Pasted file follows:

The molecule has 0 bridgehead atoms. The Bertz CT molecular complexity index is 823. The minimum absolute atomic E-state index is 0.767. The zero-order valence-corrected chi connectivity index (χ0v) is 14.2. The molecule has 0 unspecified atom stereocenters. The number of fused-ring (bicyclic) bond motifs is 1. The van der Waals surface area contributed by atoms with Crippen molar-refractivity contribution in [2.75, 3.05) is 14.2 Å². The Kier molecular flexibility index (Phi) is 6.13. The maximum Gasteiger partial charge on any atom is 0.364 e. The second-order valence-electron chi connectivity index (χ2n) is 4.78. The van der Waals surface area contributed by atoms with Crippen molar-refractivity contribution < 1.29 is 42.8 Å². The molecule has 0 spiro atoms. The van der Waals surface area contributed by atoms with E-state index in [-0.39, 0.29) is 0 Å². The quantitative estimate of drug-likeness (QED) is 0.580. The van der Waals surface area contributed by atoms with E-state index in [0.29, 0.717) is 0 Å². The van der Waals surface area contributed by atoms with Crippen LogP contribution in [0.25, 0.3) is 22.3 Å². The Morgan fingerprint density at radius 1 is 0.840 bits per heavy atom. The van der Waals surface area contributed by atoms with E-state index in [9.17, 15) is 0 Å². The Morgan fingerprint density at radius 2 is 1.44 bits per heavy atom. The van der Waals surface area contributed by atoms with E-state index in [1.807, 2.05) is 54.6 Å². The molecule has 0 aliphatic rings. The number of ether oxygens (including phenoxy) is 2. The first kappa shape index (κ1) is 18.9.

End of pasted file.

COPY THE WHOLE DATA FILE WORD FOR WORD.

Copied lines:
The molecule has 0 bridgehead atoms. The Bertz CT molecular complexity index is 823. The minimum absolute atomic E-state index is 0.767. The zero-order valence-corrected chi connectivity index (χ0v) is 14.2. The molecule has 0 unspecified atom stereocenters. The number of fused-ring (bicyclic) bond motifs is 1. The van der Waals surface area contributed by atoms with Crippen molar-refractivity contribution in [2.75, 3.05) is 14.2 Å². The Kier molecular flexibility index (Phi) is 6.13. The maximum Gasteiger partial charge on any atom is 0.364 e. The second-order valence-electron chi connectivity index (χ2n) is 4.78. The van der Waals surface area contributed by atoms with Crippen molar-refractivity contribution < 1.29 is 42.8 Å². The molecule has 0 spiro atoms. The van der Waals surface area contributed by atoms with E-state index in [-0.39, 0.29) is 0 Å². The quantitative estimate of drug-likeness (QED) is 0.580. The van der Waals surface area contributed by atoms with E-state index in [0.29, 0.717) is 0 Å². The van der Waals surface area contributed by atoms with Crippen LogP contribution in [0.25, 0.3) is 22.3 Å². The Morgan fingerprint density at radius 1 is 0.840 bits per heavy atom. The van der Waals surface area contributed by atoms with E-state index in [9.17, 15) is 0 Å². The Morgan fingerprint density at radius 2 is 1.44 bits per heavy atom. The van der Waals surface area contributed by atoms with E-state index in [1.807, 2.05) is 54.6 Å². The molecule has 0 aliphatic rings. The number of ether oxygens (including phenoxy) is 2. The first kappa shape index (κ1) is 18.9.